W.F. West vs. East Valley

W.F. West's Annika Waring lays the ball up against East Valley during 2A state girls basketball tournament action in Yakima last March.

There’s two big stories coming out of the Washington Interscholastic Activities Association (WIAA) headquarters this spring. (Or summer. Seasons don’t really register  in this Narnia-esque “School’s always out but it’s never summer” pandemic predicament.)

Will these moves drastically affect the way the game is played, independent of the changes likely coming post-COVID-19? No. Will they make a major difference in which teams win state championships in each team sports from here on out? Also no.

They will, however, change what playoff brackets look like and how we follow along with the leadup to, and the playing of, state tournaments for the foreseeable future: Everyone gets a seeding committee, and basketball gets a new format (again). The seeding committees are great, but a new basketball format is just rearranging the furniture when you can’t afford to move.

 

Seeding Committees

Earlier this month, the WIAA announced that state tournament draws for all team sports will follow football’s lead and be arranged by a seeding committee.

Football was the test subject for this change two years ago and the results have been, for the most part, well-received. 

(This is as good a time as any to disclose that I’ve been a member of the 2B football committee the last two years.) 

Each of the six classifications has a committee dedicated to following results, watching games and keeping an eye on various statistical ranking systems throughout the regular season; the weekend after the final playoff berths are determined, the committee meets at WIAA headquarters and sequesters themselves in a room until a suitable bracket is produced.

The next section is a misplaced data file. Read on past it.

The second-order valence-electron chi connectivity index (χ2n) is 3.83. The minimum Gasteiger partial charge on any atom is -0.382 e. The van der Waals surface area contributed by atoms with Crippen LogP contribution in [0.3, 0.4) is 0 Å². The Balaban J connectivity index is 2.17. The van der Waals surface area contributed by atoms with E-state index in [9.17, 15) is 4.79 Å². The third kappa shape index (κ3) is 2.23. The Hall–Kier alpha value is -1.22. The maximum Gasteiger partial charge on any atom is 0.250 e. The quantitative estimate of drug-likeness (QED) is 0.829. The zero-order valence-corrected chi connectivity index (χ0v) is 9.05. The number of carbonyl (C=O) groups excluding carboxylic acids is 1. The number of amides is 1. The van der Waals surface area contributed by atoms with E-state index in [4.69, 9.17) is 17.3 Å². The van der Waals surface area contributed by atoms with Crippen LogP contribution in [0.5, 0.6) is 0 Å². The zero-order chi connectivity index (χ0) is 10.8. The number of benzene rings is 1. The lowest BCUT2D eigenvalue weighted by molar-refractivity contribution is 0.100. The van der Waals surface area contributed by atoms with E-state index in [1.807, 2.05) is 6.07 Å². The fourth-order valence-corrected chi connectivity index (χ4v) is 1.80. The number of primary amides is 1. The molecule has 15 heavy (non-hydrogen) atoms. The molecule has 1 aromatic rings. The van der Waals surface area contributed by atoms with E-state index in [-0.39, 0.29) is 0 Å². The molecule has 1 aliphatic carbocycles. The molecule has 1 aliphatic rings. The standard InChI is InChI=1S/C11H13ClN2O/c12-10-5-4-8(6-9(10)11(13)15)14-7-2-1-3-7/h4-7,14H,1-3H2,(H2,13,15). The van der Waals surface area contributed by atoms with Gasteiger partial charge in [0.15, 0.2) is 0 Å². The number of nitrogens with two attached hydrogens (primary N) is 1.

The committee model has been excellent at preventing head-scratching first-round games and putting what are perceived to be the strongest teams as far apart from each other as possible. In two years, the committees have produced 12 brackets; while none of them have been entirely upset-free, they’ve been a marked improvement from the previous brackets. The old model had teams set up according to district finish, which hurt good teams in strong districts and helped mediocre teams in weak districts.

Adding seeding committees for volleyball, basketball, soccer, baseball and softball is a great idea, but the brackets will only be as sharp as the committee members. Here’s a few observations:

• Coaches are great, but a coach whose team is in the tournament should be ready to leave the room or pipe down when his team’s fate is up for discussion. 

• Athletic directors are a good call, especially if they’ve been in the role for a few years.

• Media members make good picks, provided they cover multiple teams in the same classification. They talk to a lot of coaches, players and fans and spend a ton of time online, which is surprisingly useful in avoiding head-scratching first-round games.

• Periphery folks (former coaches, mostly) are solid. They’ve got time to see a lot of games and crunch a lot of tape and do their homework and know the context of what they’re watching.

• Members shouldn’t cruise into the seeding meeting ready to shill for the teams from their district and make decisions based entirely on what coaches or ADs in their district say. It’s not the electoral college.

• Committees are like your financial portfolio: Diversify! If you’ve only got coaches (or ADs) on the committee, you’ll wind up with a bracket only a coach could love. If you’ve only got media folks, you’ll wind up with a bracket only a nerd could love.

• No parents. I’m somewhat certain there’s a dad out there who can make a rational, evenhanded comparison of how his son or daughter’s team compares to the rest of the state. I’m absolutely certain there’s twice as many who cannot.

Adding a seeding committee to most of these sports is a pleasant surprise. Nobody was clamoring for a baseball seeding committee, for example, but it’ll be interesting to see what sort of rankings it produces. 

That brings us to the second change.

 

Basketball Formatting

Basketball, on the other hand, was practically spelling out “SEED US PLZ” in coconuts on a remote beach and hoping a passing WIAA ocean liner took note. The boys and girls basketball committees are going to have more applicants than any other committee, and with good reason; it’s a hot-ticket sport and the basketball playoffs have seen an impressive amount of tinkering over the last decade, the latest bit of which is being floated in a survey on the WIAA website.